Transformation in health is about connecting authentic human relationships with technological progress
Every year, the Mayo Clinic in the U.S. brings together health innovators from across the United States and beyond at the Transform conference. My talk there a few weeks ago focused on what it takes to create true transformation in health. Based on Nesta’s work on People Powered Health, I argued that it is about connecting authentic human relationships with technological progress. Transformation is created when these two drivers reinforce one another, rather than detract. A challenge captured well by E. M. Forster in the novel Howards End: ‘Only connect the prose and the passion’.
So, how does this relate to health? Well, in health, we can understand the ‘prose’ as biomedical knowledge and technological progress, and the ‘passion’ as relationships that enable people to feel motivated, supported and able to take positive action. Connecting the power of the two is a simple message. But it’s one that health systems find very hard to make happen.
Understandably, health policy and delivery tend to focus on the prose - improving treatments, processes and procedures. The drive to improve these elements often eclipses other things, such as the motivating relationships which people need to cope and indeed thrive. This leaves the people working in the health and care system as well as those seeking health and care support feeling overwhelmed, despite excellent clinical care.
However, we neglect the ‘passion’ of the workforce and citizens at our peril. Relationships that build the confidence to act and enable steps towards positive change are not an optional extra. This is the engine which makes change happen. Written guidance, organograms, prescriptions and leaflets are all props, worth little or nothing without dedicated staff and motivated citizens to turn them into action and make them consequential. And so, finding ways to ignite passion, motivation and commitment is essential, not just desirable.
We see this time and again in our work on People Powered Health. Whether it’s Alex, a father with poor mental health, finding it difficult to take his kids to the park; or an older man, Harry, frightened to leave the house because of breathlessness from chronic lung disease; or Paul, a senior health and care leader, feeling overwhelmed by the crises facing his workforce and budget. All of their lives have been changed, indeed transformed, by being connected into enabling relationships and supported to take positive steps with a renewed sense of purpose.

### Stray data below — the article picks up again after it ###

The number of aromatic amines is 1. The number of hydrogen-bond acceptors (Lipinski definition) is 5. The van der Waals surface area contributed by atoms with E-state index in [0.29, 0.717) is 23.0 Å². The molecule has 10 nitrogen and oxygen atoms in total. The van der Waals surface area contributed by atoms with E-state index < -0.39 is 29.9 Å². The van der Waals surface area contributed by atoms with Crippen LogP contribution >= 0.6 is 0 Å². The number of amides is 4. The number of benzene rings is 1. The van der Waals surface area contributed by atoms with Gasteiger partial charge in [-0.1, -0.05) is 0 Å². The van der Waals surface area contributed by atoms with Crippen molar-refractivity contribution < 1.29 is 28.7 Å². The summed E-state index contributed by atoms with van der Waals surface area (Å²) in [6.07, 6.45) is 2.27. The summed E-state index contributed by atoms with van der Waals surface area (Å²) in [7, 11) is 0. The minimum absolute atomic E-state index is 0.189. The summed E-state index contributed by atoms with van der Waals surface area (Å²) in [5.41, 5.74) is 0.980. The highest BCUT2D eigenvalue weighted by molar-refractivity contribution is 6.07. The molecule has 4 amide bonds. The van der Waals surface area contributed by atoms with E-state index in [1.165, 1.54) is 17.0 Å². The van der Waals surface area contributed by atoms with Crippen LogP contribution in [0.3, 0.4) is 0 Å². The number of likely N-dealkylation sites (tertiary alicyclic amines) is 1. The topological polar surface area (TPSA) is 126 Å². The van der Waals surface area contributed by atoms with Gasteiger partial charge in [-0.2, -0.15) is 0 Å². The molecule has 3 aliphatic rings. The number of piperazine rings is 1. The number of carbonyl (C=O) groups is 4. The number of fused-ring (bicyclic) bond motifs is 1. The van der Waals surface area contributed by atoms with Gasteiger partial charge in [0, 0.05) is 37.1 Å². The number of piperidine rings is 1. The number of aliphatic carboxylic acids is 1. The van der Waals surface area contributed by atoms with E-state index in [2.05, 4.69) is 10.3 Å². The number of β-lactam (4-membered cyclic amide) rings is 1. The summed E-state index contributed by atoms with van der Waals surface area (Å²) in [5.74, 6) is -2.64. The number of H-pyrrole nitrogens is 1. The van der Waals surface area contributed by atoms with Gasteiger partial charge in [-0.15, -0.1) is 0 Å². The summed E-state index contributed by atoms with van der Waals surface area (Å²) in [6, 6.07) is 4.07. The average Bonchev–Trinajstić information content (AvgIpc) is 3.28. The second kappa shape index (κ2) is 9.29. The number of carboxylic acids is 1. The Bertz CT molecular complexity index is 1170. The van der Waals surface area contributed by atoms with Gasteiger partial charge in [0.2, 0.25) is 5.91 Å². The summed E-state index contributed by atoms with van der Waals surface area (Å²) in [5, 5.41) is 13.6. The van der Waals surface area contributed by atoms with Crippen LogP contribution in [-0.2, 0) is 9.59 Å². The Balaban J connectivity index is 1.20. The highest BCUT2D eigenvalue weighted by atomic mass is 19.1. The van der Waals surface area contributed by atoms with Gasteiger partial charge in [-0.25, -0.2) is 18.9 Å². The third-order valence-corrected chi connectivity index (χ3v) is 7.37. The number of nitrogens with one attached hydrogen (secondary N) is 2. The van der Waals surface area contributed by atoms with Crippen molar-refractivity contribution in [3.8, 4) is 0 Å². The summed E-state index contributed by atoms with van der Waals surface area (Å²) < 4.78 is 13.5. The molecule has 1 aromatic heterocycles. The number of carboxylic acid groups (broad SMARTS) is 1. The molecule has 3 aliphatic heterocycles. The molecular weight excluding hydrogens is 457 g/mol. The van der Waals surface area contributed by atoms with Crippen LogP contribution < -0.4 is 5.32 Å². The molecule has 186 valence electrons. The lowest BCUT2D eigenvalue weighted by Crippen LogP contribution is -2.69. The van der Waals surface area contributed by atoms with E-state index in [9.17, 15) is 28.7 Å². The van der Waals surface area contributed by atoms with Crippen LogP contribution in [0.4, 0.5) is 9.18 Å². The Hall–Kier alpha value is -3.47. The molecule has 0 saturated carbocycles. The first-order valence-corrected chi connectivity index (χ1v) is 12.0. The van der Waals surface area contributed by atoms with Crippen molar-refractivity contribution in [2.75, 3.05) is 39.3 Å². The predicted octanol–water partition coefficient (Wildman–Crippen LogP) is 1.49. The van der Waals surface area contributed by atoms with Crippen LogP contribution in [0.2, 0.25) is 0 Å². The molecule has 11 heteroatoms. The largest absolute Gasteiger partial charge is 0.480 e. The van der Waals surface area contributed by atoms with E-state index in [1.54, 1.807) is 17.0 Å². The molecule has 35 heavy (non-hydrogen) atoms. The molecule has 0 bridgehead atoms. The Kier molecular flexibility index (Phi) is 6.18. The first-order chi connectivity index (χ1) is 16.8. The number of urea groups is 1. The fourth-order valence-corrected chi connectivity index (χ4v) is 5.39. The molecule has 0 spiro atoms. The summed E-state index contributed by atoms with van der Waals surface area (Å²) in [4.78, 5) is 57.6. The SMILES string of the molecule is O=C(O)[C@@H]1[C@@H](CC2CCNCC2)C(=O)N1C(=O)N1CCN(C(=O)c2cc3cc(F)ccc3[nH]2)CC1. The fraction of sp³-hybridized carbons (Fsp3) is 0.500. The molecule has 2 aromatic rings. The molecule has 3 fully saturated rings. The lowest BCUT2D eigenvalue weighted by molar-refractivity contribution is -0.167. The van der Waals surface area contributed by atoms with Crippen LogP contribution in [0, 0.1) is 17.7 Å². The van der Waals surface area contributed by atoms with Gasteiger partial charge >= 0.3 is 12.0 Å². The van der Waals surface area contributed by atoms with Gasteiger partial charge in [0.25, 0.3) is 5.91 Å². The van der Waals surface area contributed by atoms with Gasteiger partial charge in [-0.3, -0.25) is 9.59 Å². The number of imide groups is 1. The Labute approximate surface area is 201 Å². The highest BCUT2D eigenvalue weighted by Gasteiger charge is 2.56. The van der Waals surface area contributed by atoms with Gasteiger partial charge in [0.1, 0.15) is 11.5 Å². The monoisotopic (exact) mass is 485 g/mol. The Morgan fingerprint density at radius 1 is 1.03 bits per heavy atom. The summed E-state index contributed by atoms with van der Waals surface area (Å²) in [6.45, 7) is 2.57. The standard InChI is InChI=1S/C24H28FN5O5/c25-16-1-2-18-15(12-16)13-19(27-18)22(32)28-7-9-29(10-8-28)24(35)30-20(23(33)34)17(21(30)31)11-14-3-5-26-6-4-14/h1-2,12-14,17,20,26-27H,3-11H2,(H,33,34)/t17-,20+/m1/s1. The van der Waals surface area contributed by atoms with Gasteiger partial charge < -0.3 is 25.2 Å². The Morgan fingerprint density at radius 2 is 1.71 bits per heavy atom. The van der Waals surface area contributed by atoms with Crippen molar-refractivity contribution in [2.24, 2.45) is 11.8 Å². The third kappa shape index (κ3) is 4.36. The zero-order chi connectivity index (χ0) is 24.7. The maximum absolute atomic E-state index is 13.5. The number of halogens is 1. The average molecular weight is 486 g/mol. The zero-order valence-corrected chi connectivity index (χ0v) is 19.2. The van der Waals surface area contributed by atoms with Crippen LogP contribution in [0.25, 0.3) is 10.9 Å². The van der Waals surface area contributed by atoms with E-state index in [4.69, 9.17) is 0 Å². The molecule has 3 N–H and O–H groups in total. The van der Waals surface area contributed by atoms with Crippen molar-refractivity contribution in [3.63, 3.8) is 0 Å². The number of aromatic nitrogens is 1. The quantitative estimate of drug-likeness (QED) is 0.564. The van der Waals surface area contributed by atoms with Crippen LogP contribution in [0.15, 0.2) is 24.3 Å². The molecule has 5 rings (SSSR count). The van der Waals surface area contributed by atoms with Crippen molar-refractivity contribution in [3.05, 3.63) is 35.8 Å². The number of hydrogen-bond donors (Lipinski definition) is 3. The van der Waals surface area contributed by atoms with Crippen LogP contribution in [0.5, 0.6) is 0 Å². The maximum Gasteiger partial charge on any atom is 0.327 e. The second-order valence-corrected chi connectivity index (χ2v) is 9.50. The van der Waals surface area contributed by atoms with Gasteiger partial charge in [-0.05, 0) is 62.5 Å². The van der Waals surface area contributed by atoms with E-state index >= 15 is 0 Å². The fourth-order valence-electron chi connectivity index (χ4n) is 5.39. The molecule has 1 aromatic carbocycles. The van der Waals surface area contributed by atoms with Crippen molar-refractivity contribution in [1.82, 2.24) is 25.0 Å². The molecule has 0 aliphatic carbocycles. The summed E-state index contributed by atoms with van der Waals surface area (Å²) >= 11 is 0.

Nesta Health Lab has undertaken some of this work directly - such as our People Powered Results approach which supports leaders, such as Paul, and frontline teams in health and care systems to transform at pace through collaboration. At other times we’ve supported work which has been led by fantastic organisations like Unlimited Potential, in the case of Alex, and the British Lung Foundation and their Breathe Easy peer groups which have supported Harry.
We are also interested in how authentic human connections - in the form of social movements - can put pressure on institutions in creative ways from many vantage points. Social movements can be effective mechanisms of social change and, last year, we published The Power of People in Movements which gave an overview of social movements in health and how we need new ways for social movements and institutions to interact productively.
As a follow up to that, we wanted to learn from people in social movements that have gone before - to see what contributed to their success, how they worked and what that means for achieving change now. So we have looked at four well-established movements across disability, HIV/AIDS, global mental health and rare disease to learn more about them. The learning from this new research is launched today in the report We Change the World: what can we learn from global social movements for health?
The report is a snapshot - based on insights directly from social movements leaders and members - on what it takes for social movements to grow and have influence. We hope the insights are useful to others who seek to create change through mobilising people at scale.
All of our work on People Powered Health brings to life how the ‘passion’ is as important as the ‘prose’.